I was interviewed recently for a blog about writing and editing, and because the blogger, who is also an author, took so much time coming up with thoughtful questions, I spent a day writing my answers.
It's a good Q&A about the series, my writing habits, and writing in general, so I wanted to share it here for anyone who doesn't already follow me on Twitter or Facebook.
There is nothing better in the world (okay, maybe one or two things) than starting a book at 5am, getting hooked in three lines - yes, three lines - and then not even feeling a little bit guilty for reading until it's done.
The Martian is that book. And I'm a fantasy reader, not science fiction.
Seriously. Ender's Game is as close to sci fi as I get, but my friend, Roxi, who must love me very much, gave me The Martian for Christmas, and then I read Nathan Van Koop's fairly spectacular review, so I figured I could always go back to sleep if it didn't hook me.
Yeah, that didn't happen.
This is not a funny book. The guy gets stranded on Mars - how is that funny? Except, Mark's voice (that's the guy) has exactly the wry snark I hear in my own head, and his irreverent comic timing is perfect while mine is about twenty minutes after the moment of perfection.
The crazy thing is, I didn't stop laughing, even when an entire planet of crap could go wrong - and did - with alarming frequency.
This book, with its perfect storm of nerd humor, scientific MacGyver brilliance, and sharp, dry, self-deprecating wit is truly one of the most excellent stories I've ever read. So, when I had the chance to take my family to hear Andy Weir speak, I jumped at it! My husband had listened to The Martian while driving on snowy mountain roads in the Yukon, and my older son had inhaled the book after hearing me laugh out loud for hours while I read. My younger son was along for the ride, but was as engaged as the rest of us were as Andy spoke.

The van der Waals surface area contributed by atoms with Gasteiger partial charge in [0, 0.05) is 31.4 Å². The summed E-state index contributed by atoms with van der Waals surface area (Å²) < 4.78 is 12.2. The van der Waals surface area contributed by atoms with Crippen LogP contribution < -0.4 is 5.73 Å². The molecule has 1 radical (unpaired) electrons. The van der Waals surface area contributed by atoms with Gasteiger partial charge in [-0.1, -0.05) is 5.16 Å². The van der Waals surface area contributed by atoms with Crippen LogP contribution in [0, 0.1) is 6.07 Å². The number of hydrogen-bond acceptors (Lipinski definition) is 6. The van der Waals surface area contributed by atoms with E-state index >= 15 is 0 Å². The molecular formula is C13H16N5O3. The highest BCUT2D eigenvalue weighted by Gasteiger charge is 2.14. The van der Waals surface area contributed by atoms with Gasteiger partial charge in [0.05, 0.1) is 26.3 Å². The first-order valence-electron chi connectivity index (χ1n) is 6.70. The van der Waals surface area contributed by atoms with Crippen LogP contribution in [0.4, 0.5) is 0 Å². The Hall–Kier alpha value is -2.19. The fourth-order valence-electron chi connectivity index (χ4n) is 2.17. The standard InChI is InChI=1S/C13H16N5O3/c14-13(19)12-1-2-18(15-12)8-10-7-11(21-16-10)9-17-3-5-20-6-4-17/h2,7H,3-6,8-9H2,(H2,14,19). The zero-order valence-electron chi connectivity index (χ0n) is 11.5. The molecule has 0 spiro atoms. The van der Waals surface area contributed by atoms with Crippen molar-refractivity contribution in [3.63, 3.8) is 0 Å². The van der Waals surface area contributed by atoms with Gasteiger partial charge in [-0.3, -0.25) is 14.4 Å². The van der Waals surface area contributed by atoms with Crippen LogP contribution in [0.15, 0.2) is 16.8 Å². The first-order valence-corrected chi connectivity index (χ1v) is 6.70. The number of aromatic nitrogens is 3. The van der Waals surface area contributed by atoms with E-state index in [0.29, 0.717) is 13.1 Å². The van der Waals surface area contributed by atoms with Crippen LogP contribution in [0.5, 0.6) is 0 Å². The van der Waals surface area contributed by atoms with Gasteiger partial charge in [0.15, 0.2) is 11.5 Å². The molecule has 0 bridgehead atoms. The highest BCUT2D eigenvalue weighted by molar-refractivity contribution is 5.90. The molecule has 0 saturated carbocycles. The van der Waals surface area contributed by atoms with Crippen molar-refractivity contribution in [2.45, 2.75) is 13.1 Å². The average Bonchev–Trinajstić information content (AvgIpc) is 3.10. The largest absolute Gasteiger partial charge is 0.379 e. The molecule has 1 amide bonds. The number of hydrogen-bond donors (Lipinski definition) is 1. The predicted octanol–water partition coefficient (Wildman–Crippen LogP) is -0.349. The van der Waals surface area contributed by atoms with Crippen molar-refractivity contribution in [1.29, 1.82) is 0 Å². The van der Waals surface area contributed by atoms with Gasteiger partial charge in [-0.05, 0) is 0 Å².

Things I learned: Andy Weir self-published The Martian, but 300-500 downloads a day got the notice of a literary agent who made a deal with a publisher in the same week the film rights were optioned. The one unrealistic part of The Martian is the storm that starts it all. Andy knew that storm couldn't have happened like he wrote it, but because it's a story of Man vs. Nature, he used it anyway. Since then, he has learned that Mars does have lightening strikes, and would definitely have used a lightning storm to strand Mark Watney if he'd known about them then.
The Planet Venus has a thing called "standing lightning," and the atmosphere is 90 times more dense than Earth's. "Don't go to Venus," Andy said. "It's hell." Andy Weir has absolutely no interest in going to space. Zero. None. He writes about brave people, he isn't necessarily one of them. Mark Watney is cooler and more resourceful than Andy is, because most authors "write main characters they either want to be, or want to have sex with." On a side note, the hero of Andy's next book, due out in early 2017, is a woman. Just saying.
My younger son did ask to borrow a notebook and a pencil while we waited, and doodled this masterpiece as Andy spoke.
Which Andy very generously signed for him.
Afterwards, Andy very generously stayed to sign books and talk to fans. As my son always remarks, I am far more likely to fangirl over authors whose books I love than over celebrities (unless they have odd names like Hiddleston or Cumberbatch), so this happened too.
It was a really excellent event, Andy Weir is a genuinely smart, funny, well-spoken guy, and I got to share my passion for a great book, written by a fascinating author, with my family.